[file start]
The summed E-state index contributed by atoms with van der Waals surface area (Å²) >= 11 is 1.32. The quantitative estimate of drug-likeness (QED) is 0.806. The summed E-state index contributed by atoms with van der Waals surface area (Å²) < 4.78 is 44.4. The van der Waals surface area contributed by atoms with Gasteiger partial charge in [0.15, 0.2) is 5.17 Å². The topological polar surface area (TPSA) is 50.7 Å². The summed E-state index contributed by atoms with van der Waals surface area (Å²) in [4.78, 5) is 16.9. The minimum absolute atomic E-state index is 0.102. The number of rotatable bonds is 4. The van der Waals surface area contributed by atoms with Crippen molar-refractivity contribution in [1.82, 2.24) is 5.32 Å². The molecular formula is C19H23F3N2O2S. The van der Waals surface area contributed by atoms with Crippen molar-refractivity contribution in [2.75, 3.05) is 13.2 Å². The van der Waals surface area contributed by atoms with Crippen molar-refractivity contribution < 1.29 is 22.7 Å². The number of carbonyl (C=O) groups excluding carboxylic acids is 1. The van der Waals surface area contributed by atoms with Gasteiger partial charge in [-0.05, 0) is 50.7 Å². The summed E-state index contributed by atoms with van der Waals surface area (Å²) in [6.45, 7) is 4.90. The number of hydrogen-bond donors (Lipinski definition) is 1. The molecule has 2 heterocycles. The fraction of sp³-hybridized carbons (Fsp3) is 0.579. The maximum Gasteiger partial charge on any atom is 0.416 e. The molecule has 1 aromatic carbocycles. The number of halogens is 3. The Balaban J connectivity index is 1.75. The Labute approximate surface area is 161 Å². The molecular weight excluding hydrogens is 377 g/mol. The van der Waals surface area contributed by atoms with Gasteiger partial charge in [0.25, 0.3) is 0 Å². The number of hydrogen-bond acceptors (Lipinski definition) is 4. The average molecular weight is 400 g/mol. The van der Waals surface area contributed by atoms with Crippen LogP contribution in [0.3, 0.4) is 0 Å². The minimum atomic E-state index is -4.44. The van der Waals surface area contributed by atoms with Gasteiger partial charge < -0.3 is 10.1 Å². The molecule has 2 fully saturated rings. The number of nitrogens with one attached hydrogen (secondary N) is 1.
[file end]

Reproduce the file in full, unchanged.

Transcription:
The summed E-state index contributed by atoms with van der Waals surface area (Å²) >= 11 is 1.32. The quantitative estimate of drug-likeness (QED) is 0.806. The summed E-state index contributed by atoms with van der Waals surface area (Å²) < 4.78 is 44.4. The van der Waals surface area contributed by atoms with Gasteiger partial charge in [0.15, 0.2) is 5.17 Å². The topological polar surface area (TPSA) is 50.7 Å². The summed E-state index contributed by atoms with van der Waals surface area (Å²) in [4.78, 5) is 16.9. The minimum absolute atomic E-state index is 0.102. The number of rotatable bonds is 4. The van der Waals surface area contributed by atoms with Crippen molar-refractivity contribution in [1.82, 2.24) is 5.32 Å². The molecular formula is C19H23F3N2O2S. The van der Waals surface area contributed by atoms with Crippen molar-refractivity contribution in [2.75, 3.05) is 13.2 Å². The van der Waals surface area contributed by atoms with Crippen molar-refractivity contribution < 1.29 is 22.7 Å². The number of carbonyl (C=O) groups excluding carboxylic acids is 1. The van der Waals surface area contributed by atoms with Gasteiger partial charge in [-0.05, 0) is 50.7 Å². The summed E-state index contributed by atoms with van der Waals surface area (Å²) in [6.45, 7) is 4.90. The number of hydrogen-bond donors (Lipinski definition) is 1. The molecule has 2 heterocycles. The fraction of sp³-hybridized carbons (Fsp3) is 0.579. The maximum Gasteiger partial charge on any atom is 0.416 e. The molecule has 1 aromatic carbocycles. The number of halogens is 3. The Balaban J connectivity index is 1.75. The Labute approximate surface area is 161 Å². The molecular weight excluding hydrogens is 377 g/mol. The van der Waals surface area contributed by atoms with Gasteiger partial charge in [0.25, 0.3) is 0 Å². The number of hydrogen-bond acceptors (Lipinski definition) is 4. The average molecular weight is 400 g/mol. The van der Waals surface area contributed by atoms with Crippen LogP contribution in [0.3, 0.4) is 0 Å². The minimum atomic E-state index is -4.44. The van der Waals surface area contributed by atoms with Gasteiger partial charge < -0.3 is 10.1 Å². The molecule has 2 fully saturated rings. The number of nitrogens with one attached hydrogen (secondary N) is 1.